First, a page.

And when he was diagnosed with a rare, terminal illness, he kept that to himself, too. His closest friends were aware of the condition, but he had no interest in community—or even private—sympathy, and went to considerable lengths to conceal the problem from his public. Most of his associates were unaware of what he endured physically, mentally, and spiritually because he kept such an inexorable focus on his aesthetic vision. Even the punishment of year-after-year chemo treatments, only deepened his commitment to his art; he began attending sketching sessions (after being a celebrated, successful pro) and eventually enrolled in painting classes, to help his skills transcend the line tradition to the tonal. He was moving from cartoonist to painter, a goal few artists seriously attempt in their 40s, let alone with a terminal sentence hanging over them.

Several years ago, Stevens confessed that his physician had given him about ten to twelve months—to February 2007—to live, based on a calculation of his leukemia's progression. Rather than be ignited by rage, self-pity, or other negative emotional reactions as most of us would do, he opted to go on with his life as though no end was in sight. We frequently talked about business, about our work, about other's work, about film, about music, about food, about the woman we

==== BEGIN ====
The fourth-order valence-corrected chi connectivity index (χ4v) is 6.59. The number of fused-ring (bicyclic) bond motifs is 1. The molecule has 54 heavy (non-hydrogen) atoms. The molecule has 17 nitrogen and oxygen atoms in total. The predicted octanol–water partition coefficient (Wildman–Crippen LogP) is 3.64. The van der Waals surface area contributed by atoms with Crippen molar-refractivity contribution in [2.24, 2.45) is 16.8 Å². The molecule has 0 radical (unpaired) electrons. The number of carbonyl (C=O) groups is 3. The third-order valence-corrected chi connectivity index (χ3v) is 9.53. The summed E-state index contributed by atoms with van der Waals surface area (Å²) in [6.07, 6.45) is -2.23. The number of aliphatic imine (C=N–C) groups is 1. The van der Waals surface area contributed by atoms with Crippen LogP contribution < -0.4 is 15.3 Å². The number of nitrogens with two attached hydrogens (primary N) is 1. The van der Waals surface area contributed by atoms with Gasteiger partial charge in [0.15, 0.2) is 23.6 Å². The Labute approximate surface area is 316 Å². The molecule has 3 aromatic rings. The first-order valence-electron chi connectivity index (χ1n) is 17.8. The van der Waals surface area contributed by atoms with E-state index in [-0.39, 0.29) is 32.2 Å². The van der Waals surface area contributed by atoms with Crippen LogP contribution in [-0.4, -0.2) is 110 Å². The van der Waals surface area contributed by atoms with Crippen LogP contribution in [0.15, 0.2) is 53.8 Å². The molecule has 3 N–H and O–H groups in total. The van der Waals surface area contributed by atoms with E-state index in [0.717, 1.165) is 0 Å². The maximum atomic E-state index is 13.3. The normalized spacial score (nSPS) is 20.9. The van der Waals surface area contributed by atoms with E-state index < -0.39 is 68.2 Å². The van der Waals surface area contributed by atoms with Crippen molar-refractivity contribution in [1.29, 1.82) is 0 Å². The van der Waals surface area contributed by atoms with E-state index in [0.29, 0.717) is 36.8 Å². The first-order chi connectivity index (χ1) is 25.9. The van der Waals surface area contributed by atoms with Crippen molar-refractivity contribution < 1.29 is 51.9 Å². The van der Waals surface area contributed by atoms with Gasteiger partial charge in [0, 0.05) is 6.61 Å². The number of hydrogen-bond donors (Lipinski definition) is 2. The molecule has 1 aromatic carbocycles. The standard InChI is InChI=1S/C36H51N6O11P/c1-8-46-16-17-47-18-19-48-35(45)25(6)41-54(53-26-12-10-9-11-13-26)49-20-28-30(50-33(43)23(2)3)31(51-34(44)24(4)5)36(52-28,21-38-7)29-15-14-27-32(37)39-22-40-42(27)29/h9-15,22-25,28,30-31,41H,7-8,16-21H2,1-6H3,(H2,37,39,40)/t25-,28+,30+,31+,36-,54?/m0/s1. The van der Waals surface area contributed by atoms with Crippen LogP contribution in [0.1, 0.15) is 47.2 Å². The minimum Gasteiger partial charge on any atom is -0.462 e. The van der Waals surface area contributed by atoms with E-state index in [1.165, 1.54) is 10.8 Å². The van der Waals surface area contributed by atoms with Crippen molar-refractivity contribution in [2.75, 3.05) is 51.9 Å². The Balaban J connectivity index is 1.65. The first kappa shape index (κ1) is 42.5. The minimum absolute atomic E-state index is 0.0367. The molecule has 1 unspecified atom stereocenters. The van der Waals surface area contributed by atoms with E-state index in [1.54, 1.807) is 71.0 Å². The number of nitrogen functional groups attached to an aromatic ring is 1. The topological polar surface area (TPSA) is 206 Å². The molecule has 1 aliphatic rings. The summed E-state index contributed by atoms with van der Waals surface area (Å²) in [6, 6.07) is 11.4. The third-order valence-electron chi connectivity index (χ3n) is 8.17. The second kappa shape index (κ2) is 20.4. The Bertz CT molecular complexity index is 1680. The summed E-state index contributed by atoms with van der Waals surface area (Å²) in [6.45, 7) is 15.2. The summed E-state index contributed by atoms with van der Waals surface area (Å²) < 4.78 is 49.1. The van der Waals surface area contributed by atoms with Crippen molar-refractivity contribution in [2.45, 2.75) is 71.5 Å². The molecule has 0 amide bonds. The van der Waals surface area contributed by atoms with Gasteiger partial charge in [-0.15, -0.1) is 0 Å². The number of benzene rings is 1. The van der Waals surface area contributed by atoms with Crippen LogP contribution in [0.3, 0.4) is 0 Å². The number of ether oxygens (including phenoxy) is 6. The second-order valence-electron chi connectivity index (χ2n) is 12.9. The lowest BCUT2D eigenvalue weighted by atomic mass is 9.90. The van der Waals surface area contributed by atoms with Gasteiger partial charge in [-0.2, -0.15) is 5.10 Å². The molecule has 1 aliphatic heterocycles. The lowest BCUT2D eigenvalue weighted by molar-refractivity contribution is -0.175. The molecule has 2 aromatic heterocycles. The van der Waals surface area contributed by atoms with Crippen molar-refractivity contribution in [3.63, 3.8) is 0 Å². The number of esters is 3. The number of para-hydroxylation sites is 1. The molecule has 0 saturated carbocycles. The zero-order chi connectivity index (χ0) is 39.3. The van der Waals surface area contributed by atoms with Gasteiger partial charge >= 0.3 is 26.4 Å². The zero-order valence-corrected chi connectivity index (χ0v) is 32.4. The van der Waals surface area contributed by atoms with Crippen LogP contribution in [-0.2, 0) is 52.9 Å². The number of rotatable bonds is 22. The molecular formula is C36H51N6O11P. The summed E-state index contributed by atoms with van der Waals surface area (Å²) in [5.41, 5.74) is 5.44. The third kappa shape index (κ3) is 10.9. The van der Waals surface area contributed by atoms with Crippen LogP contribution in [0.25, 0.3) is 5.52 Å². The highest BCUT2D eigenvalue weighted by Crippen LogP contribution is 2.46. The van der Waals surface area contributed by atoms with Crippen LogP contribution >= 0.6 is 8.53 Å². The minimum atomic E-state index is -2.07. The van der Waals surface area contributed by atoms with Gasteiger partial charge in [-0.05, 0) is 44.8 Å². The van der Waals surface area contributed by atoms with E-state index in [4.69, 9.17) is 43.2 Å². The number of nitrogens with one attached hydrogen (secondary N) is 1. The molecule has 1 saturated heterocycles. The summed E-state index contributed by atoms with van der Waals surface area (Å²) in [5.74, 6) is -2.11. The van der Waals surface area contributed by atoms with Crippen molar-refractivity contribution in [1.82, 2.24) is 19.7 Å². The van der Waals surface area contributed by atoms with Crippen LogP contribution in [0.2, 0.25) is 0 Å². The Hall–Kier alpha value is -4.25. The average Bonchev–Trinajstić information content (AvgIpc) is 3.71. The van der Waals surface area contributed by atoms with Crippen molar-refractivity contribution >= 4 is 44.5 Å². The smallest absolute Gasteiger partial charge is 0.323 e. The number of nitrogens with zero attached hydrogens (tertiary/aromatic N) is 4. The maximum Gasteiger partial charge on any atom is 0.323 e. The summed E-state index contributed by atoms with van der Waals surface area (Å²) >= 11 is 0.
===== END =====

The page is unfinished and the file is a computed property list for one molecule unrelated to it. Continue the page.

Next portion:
loved, about our artistic discoveries, about new theories, about the forces that shaped our universe and we sparred, scolded, wisecracked, and laughed, just as we had throughout our 35-year+ relationship.

It led to a point that puzzled me deeply. He knew that unless some miracle cure materialized (insiders scoured the net periodically for clues and news of such a cure), the end was in sight. Yet Stevens' behavior was more normal than mine. I didn't understand how he could awaken every morning and face a doomsday countdown, a personal Armageddon, so cavalierly—and questioned him about it. He revealed that he had no intention of allowing a fatal prognosis to corrupt whatever remained of his life, that he was living every day as naturally as possible.

I was stunned, not by his comment, but because he made it happen—in his terms! He was exhibiting the kind of unbridled courage that generally doesn't exist off the comicbook page. The chips were down and the kid showed his moxie! I never admired him more than at that moment and told him that for a pretty boy, he had plenty of nerve! Stevens' philosophy endured until the end. We spoke a few weeks ago. His voice was faint and he was exhausted, but he made our late-night conversation continue for ninety minutes, heavily punctuated with laughs, each of which generated a coughing fit. Nerve!

I knew the end of the story for a long time, but wasn't prepared--and maybe never will be--to accept the terrible finality of his death. It is painful to start every day knowing there will be no new Stevens images to savor. Or all-night conversations fueled by trivia duels, arcane experiences, esoteric insights, and ongoing laughter. I'll add him to my list: no new Wes Montgomery solos, no more Bob Peak posters, no additional Mickey Spillane thrillers. Life goes on, just the way
Stevens wanted, except he won't be here to make it more interesting.

I can tell you, however, that he'll live in my heart as long as I can take a breath. See you around, pal!

Jim Steranko

2 comments:

Dave Chow Illustrations said...

Wonderful and heartfelt remembrance by Jim Steranko over the loss of Dave Stevens. Dave Stevens will be missed dearly by admirers, friends and family.